In the vicinity of Baharestan, the old Parliament, there used to be an elementary school that was a little gem of an establishment. Dabestan-e Farhad opened in 1958 in the building and grounds that had been home to Mirhadi family. Touran Mirhadi—or, as she is universally known, Touran Khanom—was the youngest daughter of the family and the principal of the school. Her old students, some now well into their fifties, still refer to themselves as Farhadi, and are perpetually in quest of establishing contact with each other and their old teachers. For those us living outside Iran, no trip to Tehran is complete without touching base with Touran Khanom.
Touran Mirhadi turned eighty this year—but don’t for a minute picture her as a retired educator living with fond old memories, happy to receive the kindness and gratitude of her students. She works round the clock managing major projects, is as sharp and unflappable as ever, and graciously fits seeing us into her very busy schedule. Whenever I see her, alone or in company of other Farhadis, I am struck with one thing: Touran Khanom doesn’t need us, we need her. Still.
I made an appointment to see her at the offices of the Children’s Book Council (Shora-ye Ketab-e Kudak www.cbc.ir), one of the oldest and most distinguished NGOs in Iran. CBC has been active since 1962 publishing books and initiating all kinds of projects for promoting a lively and literate children’s culture in Iran. My favorite part of the “Shora” (as the organization and the office is referred to) is the bulletin board. The variety of projects, events, programs, invitations, auditions, and other activities that are posted on it is impressive. My mother says someone ought to make a photo album of this bulletin board; it would be such a good guide to children’s culture in Tehran. Touran Khanom is one of the founding members of the Shora, and her largest project, the Encyclopedia for Young People, is a publication of this organization. Volumes 11 though 14 of the Encyclopedia are currently being worked on. Touran Khanom is full of ideas and talk about her work.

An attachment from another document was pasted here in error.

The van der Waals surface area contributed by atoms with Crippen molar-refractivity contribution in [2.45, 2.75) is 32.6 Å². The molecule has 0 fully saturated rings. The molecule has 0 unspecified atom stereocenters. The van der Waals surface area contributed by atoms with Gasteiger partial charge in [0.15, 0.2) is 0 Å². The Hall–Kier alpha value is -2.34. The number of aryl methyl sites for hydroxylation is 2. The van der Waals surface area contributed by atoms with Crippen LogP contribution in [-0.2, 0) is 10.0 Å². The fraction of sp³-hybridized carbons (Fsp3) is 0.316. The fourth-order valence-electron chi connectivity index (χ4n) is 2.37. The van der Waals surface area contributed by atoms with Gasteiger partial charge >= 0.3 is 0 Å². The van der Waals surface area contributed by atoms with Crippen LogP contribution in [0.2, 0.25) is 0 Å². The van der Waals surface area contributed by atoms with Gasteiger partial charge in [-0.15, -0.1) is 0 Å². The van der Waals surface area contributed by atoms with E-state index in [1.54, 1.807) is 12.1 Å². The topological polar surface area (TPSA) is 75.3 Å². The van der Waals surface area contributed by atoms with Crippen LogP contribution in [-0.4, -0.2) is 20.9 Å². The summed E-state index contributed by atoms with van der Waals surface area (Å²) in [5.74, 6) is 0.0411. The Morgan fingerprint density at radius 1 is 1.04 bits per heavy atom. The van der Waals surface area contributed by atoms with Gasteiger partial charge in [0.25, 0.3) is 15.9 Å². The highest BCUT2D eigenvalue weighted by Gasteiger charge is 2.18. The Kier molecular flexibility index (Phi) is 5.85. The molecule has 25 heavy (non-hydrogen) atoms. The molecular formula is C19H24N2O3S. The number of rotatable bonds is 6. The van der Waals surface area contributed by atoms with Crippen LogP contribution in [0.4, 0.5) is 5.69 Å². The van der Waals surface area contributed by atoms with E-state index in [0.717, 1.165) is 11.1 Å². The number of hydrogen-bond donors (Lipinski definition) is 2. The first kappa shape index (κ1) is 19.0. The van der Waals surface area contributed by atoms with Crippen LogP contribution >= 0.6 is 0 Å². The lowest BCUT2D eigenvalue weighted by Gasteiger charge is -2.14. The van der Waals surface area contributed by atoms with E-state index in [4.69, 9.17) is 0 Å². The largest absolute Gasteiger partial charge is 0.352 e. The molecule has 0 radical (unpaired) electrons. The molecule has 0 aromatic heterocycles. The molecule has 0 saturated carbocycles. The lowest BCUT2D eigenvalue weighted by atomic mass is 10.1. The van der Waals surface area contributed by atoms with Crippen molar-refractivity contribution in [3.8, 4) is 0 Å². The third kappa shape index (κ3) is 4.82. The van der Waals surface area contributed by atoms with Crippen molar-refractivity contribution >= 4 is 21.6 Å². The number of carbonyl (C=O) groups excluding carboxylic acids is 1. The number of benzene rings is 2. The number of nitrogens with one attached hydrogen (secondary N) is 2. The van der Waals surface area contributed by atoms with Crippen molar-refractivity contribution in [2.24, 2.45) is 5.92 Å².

The day I visited her at the Shora two other old Farhad students were there, all of us on brief visits from the U.S. These two guys had not been my classmates but I had flickering and dusty recollections of both as little boys, gray goatees notwithstanding. As we sat around a conference table listening to Touran Khanom’s challenges and tribulations of editing a major encyclopedia, I could not help making a bet with myself that the encyclopedia, monumental as the project is, was not the reason for us being there. I sat there listening to our old principal, conscious of the ticking away of the short time we had with her, asking myself, What is it we want of her?